Looking ahead as the new artistic director for the Kansas City Ballet, Carney knows the 2013-2014 season is already set, but he has breathing room to communicate how he wants to move forward. “I plan to teach a lot. I want to work on technique with the dancers; I will teach three times a week. I want the company dancers to learn from me. The other chance is to learn about the internal operations of the Kansas City Ballet. I can learn about the administration and I have room to work on the following season.”

In shaping a season for 2014-2015, Carney expects to look at schedules, budgets, the “hot” choreographers he wants to work with and see if it is feasible to stage their work. “It’s like being way in front of the bull rather than finding the horns. We are going to look at everything from the performances in the studio and to those on stage.”

The first time Carney saw the Kauffman Center for the Performing Arts, he caught a few minutes of the May 3 performance when he came to town for interviews, meetings and a chance to see the facilities. “Ironically it was during the late spring snowstorm and I felt these giant flakes falling. I love winter and I thought it must be a good sign.” He was almost a competitive ski racer until dancing proved the greater love. The Kansas City Ballets’ Board of Directors made the announcement that Carney was offered and accepted the position May 24.

In Boston, Carney helped shape the ballet school and he wants to help here as well. He also wants to see a second company of young up-and-coming dancers who can go out into the community and share dance. Coming to Kansas City also gave him the chance to step into the artistic directorship. “Cincinnati is a similar-sized city and budget and I appreciate what we have developed there. However, Kansas City is that dream company with guidance from a strong executive director in Jeff Bentley, an attractive budget, and good solid dancers. I see a hungry group of dancers who want to be the best they can be.”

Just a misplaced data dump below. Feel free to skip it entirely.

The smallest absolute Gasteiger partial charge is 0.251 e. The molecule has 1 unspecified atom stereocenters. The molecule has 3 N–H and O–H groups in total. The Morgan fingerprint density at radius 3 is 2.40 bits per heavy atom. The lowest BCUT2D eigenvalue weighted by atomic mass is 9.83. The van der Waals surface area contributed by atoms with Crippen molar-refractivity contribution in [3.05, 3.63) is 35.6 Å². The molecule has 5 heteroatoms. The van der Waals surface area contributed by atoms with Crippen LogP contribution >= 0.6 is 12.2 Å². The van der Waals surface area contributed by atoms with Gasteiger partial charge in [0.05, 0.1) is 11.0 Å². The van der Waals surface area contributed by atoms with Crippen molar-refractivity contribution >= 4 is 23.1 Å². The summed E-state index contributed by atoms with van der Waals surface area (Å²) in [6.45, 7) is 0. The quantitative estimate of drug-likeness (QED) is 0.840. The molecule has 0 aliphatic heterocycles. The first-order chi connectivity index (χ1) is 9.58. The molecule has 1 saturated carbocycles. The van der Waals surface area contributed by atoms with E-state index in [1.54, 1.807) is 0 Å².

He plans to take the ballet into the communities and make the dancers ambassadors. “I want people to come be a part of dance. Come see what moves you and understand more than before they saw us dance.” Executive Director Jeff Bentley calls Carney’s selection as a continuation of the tradition the board has in choosing strong leaders. “Devon is a wonderful combination of deep experience in the field as performer, coach, and director, and an engaging personality. He is totally devoted to moving this company and our school forward to its next moment. I am so pleased to be able to have the opportunity to partner with Devon.”

Carney describes his leadership style as hands-on. “I am first and foremost a teacher. I am also one who appreciates all my coworkers. I respect every job from the custodian who cleans the Bolender Center to the general manager because our goal is a common one … we are all working together to put out the best product and that’s giving the very best on stage. My biggest challenge is to delegate because as a hands-on individual, it’s tough to hand off certain aspects.”